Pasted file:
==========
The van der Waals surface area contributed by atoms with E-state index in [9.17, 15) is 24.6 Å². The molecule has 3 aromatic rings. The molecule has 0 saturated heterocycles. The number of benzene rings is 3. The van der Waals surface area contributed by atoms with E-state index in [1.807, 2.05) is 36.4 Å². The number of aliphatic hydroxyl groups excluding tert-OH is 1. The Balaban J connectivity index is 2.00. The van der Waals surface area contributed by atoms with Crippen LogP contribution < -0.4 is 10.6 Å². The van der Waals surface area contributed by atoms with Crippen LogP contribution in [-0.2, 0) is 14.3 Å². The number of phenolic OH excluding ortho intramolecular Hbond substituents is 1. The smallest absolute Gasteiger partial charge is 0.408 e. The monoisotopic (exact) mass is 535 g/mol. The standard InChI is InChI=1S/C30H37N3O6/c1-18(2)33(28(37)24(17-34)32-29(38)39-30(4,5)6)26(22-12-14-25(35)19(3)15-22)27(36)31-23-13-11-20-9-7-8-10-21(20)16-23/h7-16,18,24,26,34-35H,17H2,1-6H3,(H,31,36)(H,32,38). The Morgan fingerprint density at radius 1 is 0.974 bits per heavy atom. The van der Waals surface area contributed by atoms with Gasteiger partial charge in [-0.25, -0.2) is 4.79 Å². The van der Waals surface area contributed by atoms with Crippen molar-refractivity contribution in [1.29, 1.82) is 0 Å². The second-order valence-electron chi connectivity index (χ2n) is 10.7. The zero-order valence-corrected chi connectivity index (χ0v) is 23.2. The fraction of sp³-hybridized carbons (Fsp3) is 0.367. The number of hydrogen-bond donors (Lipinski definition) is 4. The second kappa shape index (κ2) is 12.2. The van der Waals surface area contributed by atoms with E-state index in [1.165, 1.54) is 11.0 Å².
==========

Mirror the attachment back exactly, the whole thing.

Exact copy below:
The van der Waals surface area contributed by atoms with E-state index in [9.17, 15) is 24.6 Å². The molecule has 3 aromatic rings. The molecule has 0 saturated heterocycles. The number of benzene rings is 3. The van der Waals surface area contributed by atoms with E-state index in [1.807, 2.05) is 36.4 Å². The number of aliphatic hydroxyl groups excluding tert-OH is 1. The Balaban J connectivity index is 2.00. The van der Waals surface area contributed by atoms with Crippen LogP contribution < -0.4 is 10.6 Å². The van der Waals surface area contributed by atoms with Crippen LogP contribution in [-0.2, 0) is 14.3 Å². The number of phenolic OH excluding ortho intramolecular Hbond substituents is 1. The smallest absolute Gasteiger partial charge is 0.408 e. The monoisotopic (exact) mass is 535 g/mol. The standard InChI is InChI=1S/C30H37N3O6/c1-18(2)33(28(37)24(17-34)32-29(38)39-30(4,5)6)26(22-12-14-25(35)19(3)15-22)27(36)31-23-13-11-20-9-7-8-10-21(20)16-23/h7-16,18,24,26,34-35H,17H2,1-6H3,(H,31,36)(H,32,38). The Morgan fingerprint density at radius 1 is 0.974 bits per heavy atom. The van der Waals surface area contributed by atoms with Gasteiger partial charge in [-0.25, -0.2) is 4.79 Å². The van der Waals surface area contributed by atoms with Crippen molar-refractivity contribution in [1.29, 1.82) is 0 Å². The second-order valence-electron chi connectivity index (χ2n) is 10.7. The zero-order valence-corrected chi connectivity index (χ0v) is 23.2. The fraction of sp³-hybridized carbons (Fsp3) is 0.367. The number of hydrogen-bond donors (Lipinski definition) is 4. The second kappa shape index (κ2) is 12.2. The van der Waals surface area contributed by atoms with E-state index in [1.165, 1.54) is 11.0 Å².